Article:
Freedom from Violence: Using the Stages of Change Model to Realize the Promise of Civil Protection Orders
Jane K. Stoever, Freedom from Violence: Using the Stages of Change Model to Realize the Promise of Civil Protection Orders, 72 Ohio St. L.J. 303 (2011).
This Article is the first legal scholarship to analyze domestic violence civil protection orders and response systems using the Stages of Change Model from the field of psychology. The Stages of Change Model, which describes how domestic violence survivors end relationship violence, includes five stages: (1) pre-contemplation, (2) contemplation, (3) preparation, (4) action, and (5) maintenance. According to the model, ending intimate partner violence is an iterative and complex process, and survivors typically revisit earlier stages as they progress toward maintaining freedom from violence. The model has been validated by numerous studies and is widely accepted in the psychology community. As a result, it is a powerful tool for evaluating the legal treatment of domestic violence.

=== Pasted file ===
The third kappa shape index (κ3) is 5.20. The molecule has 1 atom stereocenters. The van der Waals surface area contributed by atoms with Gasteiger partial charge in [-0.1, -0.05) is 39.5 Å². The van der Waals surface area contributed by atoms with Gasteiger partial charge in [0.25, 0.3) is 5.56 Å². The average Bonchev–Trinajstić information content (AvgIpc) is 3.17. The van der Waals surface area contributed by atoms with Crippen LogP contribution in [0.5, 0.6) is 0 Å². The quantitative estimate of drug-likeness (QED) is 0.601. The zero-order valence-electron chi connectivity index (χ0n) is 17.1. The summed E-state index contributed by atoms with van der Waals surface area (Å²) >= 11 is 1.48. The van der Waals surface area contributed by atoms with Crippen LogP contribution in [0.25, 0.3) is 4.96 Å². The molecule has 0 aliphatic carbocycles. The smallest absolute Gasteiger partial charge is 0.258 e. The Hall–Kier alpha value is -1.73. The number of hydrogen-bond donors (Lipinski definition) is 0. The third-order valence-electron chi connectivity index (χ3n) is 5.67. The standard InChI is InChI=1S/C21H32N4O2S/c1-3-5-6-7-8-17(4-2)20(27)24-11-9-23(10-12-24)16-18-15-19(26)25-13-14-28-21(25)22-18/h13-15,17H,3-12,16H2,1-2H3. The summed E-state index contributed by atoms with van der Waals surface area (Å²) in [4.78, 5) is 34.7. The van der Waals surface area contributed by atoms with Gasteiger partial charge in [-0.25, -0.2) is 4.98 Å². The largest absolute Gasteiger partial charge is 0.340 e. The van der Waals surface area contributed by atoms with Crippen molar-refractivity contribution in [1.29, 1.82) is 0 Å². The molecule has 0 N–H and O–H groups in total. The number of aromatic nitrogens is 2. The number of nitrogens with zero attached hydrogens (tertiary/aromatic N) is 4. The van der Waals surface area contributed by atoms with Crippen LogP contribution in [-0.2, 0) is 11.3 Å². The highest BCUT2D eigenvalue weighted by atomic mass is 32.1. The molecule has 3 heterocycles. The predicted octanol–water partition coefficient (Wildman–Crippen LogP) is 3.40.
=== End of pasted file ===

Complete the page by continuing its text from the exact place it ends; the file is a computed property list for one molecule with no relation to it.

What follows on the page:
A heightened focus on the civil protection order remedy is warranted because of its potential to increase the domestic violence survivor’s safety and autonomy, unlike recent mandatory criminal policies that give control over arrest and prosecution decisions to the state without regard to a survivor’s belief about how the action will affect her safety. The civil protection order is also the remedy that survivors most often choose to address the violence. An exploration of the individual stages in the Stages of Change Model, however, reveals deficiencies in the protection order remedy and suggests procedural rule reforms, substantive law changes, and improvements to legal and advocacy interventions. For example, while current procedural rules and judicial practices penalize petitioners for seeking the court’s assistance multiple times, I propose rule changes that would allow petitioners to access the legal system designed to protect them. The Article also offers economic and safety justifications for advocacy support across the stages in response to the current system’s failure to address survivors’ safety planning needs in the preparation stage and the emotional and tangible resources they need to sustain an end to violence in the maintenance stage. Among other legal reforms, I identify substantive law changes necessary to the maintenance stage, such as making monetary relief statutorily available in protection orders to enable low-income or economically dependent survivors to end violent relationships. The advancements inspired by using the lens of the Stages of Change Model would enable civil protection orders to better respond to survivors’ actual experiences and needs and encourage survivors’ progression through the stages to achieve freedom from violence.